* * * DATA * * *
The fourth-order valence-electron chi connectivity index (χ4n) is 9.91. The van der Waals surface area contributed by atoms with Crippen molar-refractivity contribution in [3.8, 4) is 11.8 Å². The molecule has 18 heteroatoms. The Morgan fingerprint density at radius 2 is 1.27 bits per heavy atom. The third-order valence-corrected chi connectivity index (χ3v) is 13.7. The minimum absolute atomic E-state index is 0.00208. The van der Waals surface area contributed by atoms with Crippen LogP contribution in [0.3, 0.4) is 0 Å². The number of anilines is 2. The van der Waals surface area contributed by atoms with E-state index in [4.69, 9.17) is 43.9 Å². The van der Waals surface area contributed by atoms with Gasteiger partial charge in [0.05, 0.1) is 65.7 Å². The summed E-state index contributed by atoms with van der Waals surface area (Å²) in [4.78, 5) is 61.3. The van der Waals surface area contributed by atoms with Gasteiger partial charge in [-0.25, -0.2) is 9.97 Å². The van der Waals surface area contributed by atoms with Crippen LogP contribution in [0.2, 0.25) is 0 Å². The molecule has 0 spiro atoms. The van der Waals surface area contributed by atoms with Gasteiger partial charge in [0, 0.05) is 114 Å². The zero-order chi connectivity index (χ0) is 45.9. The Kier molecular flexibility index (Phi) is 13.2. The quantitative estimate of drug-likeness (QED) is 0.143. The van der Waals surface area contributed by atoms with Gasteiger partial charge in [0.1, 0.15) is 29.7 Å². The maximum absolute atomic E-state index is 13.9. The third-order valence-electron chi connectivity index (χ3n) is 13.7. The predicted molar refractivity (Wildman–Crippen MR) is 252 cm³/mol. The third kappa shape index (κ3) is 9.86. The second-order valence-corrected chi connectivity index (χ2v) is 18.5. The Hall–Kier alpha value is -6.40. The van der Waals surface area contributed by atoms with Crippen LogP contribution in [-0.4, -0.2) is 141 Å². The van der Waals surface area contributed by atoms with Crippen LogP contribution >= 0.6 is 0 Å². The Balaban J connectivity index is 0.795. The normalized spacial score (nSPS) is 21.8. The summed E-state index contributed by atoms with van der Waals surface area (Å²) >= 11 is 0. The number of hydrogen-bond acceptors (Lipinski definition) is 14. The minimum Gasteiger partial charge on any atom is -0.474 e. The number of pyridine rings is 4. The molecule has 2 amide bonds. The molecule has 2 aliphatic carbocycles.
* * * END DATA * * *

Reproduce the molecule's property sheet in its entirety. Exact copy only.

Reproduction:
The fourth-order valence-electron chi connectivity index (χ4n) is 9.91. The van der Waals surface area contributed by atoms with Crippen molar-refractivity contribution in [3.8, 4) is 11.8 Å². The molecule has 18 heteroatoms. The Morgan fingerprint density at radius 2 is 1.27 bits per heavy atom. The third-order valence-corrected chi connectivity index (χ3v) is 13.7. The minimum absolute atomic E-state index is 0.00208. The van der Waals surface area contributed by atoms with Crippen LogP contribution in [0.3, 0.4) is 0 Å². The number of anilines is 2. The van der Waals surface area contributed by atoms with E-state index in [4.69, 9.17) is 43.9 Å². The van der Waals surface area contributed by atoms with Gasteiger partial charge in [0.05, 0.1) is 65.7 Å². The summed E-state index contributed by atoms with van der Waals surface area (Å²) in [4.78, 5) is 61.3. The van der Waals surface area contributed by atoms with Gasteiger partial charge in [-0.25, -0.2) is 9.97 Å². The van der Waals surface area contributed by atoms with Crippen LogP contribution in [0.2, 0.25) is 0 Å². The molecule has 0 spiro atoms. The van der Waals surface area contributed by atoms with Gasteiger partial charge in [0, 0.05) is 114 Å². The zero-order chi connectivity index (χ0) is 45.9. The Kier molecular flexibility index (Phi) is 13.2. The quantitative estimate of drug-likeness (QED) is 0.143. The van der Waals surface area contributed by atoms with Gasteiger partial charge in [0.1, 0.15) is 29.7 Å². The maximum absolute atomic E-state index is 13.9. The third-order valence-electron chi connectivity index (χ3n) is 13.7. The predicted molar refractivity (Wildman–Crippen MR) is 252 cm³/mol. The third kappa shape index (κ3) is 9.86. The second-order valence-corrected chi connectivity index (χ2v) is 18.5. The Hall–Kier alpha value is -6.40. The van der Waals surface area contributed by atoms with Crippen LogP contribution in [-0.4, -0.2) is 141 Å². The van der Waals surface area contributed by atoms with Crippen LogP contribution >= 0.6 is 0 Å². The Balaban J connectivity index is 0.795. The normalized spacial score (nSPS) is 21.8. The summed E-state index contributed by atoms with van der Waals surface area (Å²) >= 11 is 0. The number of hydrogen-bond acceptors (Lipinski definition) is 14. The minimum Gasteiger partial charge on any atom is -0.474 e. The number of pyridine rings is 4. The molecule has 2 amide bonds. The molecule has 2 aliphatic carbocycles.